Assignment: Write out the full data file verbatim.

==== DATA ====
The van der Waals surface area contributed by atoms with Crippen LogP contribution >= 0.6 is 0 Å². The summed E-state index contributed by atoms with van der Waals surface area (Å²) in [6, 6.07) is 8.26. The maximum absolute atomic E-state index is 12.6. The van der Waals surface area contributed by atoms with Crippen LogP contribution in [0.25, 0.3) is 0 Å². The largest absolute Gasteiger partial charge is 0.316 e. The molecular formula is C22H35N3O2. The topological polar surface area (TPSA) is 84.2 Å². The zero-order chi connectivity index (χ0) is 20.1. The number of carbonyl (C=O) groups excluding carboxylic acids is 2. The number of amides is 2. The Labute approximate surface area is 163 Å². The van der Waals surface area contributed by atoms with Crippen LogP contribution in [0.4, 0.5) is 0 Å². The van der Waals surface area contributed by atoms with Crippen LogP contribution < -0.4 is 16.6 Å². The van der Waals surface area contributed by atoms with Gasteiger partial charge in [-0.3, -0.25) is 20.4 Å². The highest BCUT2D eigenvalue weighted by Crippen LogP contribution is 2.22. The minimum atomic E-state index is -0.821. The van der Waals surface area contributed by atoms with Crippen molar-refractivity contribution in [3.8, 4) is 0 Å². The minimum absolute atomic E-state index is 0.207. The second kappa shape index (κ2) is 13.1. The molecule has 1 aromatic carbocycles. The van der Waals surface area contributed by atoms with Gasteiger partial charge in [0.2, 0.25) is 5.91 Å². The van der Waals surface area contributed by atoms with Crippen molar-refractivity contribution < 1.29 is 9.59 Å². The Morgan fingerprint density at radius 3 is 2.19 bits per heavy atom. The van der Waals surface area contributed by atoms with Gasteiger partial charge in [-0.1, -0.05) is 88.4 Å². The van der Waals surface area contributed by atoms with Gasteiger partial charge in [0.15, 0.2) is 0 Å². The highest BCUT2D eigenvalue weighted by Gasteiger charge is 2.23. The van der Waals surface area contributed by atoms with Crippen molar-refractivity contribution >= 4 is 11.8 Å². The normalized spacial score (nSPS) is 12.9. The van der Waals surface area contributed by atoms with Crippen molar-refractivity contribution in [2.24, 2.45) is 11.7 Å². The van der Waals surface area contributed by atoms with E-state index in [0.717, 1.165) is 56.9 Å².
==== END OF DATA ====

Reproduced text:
The van der Waals surface area contributed by atoms with Crippen LogP contribution >= 0.6 is 0 Å². The summed E-state index contributed by atoms with van der Waals surface area (Å²) in [6, 6.07) is 8.26. The maximum absolute atomic E-state index is 12.6. The van der Waals surface area contributed by atoms with Crippen LogP contribution in [0.25, 0.3) is 0 Å². The largest absolute Gasteiger partial charge is 0.316 e. The molecular formula is C22H35N3O2. The topological polar surface area (TPSA) is 84.2 Å². The zero-order chi connectivity index (χ0) is 20.1. The number of carbonyl (C=O) groups excluding carboxylic acids is 2. The number of amides is 2. The Labute approximate surface area is 163 Å². The van der Waals surface area contributed by atoms with Crippen LogP contribution in [0.4, 0.5) is 0 Å². The van der Waals surface area contributed by atoms with Crippen LogP contribution < -0.4 is 16.6 Å². The van der Waals surface area contributed by atoms with Gasteiger partial charge in [-0.3, -0.25) is 20.4 Å². The highest BCUT2D eigenvalue weighted by Crippen LogP contribution is 2.22. The minimum atomic E-state index is -0.821. The van der Waals surface area contributed by atoms with Crippen molar-refractivity contribution in [3.8, 4) is 0 Å². The minimum absolute atomic E-state index is 0.207. The second kappa shape index (κ2) is 13.1. The molecule has 1 aromatic carbocycles. The van der Waals surface area contributed by atoms with Gasteiger partial charge in [0.2, 0.25) is 5.91 Å². The van der Waals surface area contributed by atoms with Crippen molar-refractivity contribution < 1.29 is 9.59 Å². The Morgan fingerprint density at radius 3 is 2.19 bits per heavy atom. The van der Waals surface area contributed by atoms with Gasteiger partial charge in [-0.1, -0.05) is 88.4 Å². The van der Waals surface area contributed by atoms with Gasteiger partial charge in [0.15, 0.2) is 0 Å². The highest BCUT2D eigenvalue weighted by Gasteiger charge is 2.23. The van der Waals surface area contributed by atoms with Crippen molar-refractivity contribution >= 4 is 11.8 Å². The normalized spacial score (nSPS) is 12.9. The van der Waals surface area contributed by atoms with Crippen molar-refractivity contribution in [2.24, 2.45) is 11.7 Å². The van der Waals surface area contributed by atoms with E-state index in [0.717, 1.165) is 56.9 Å².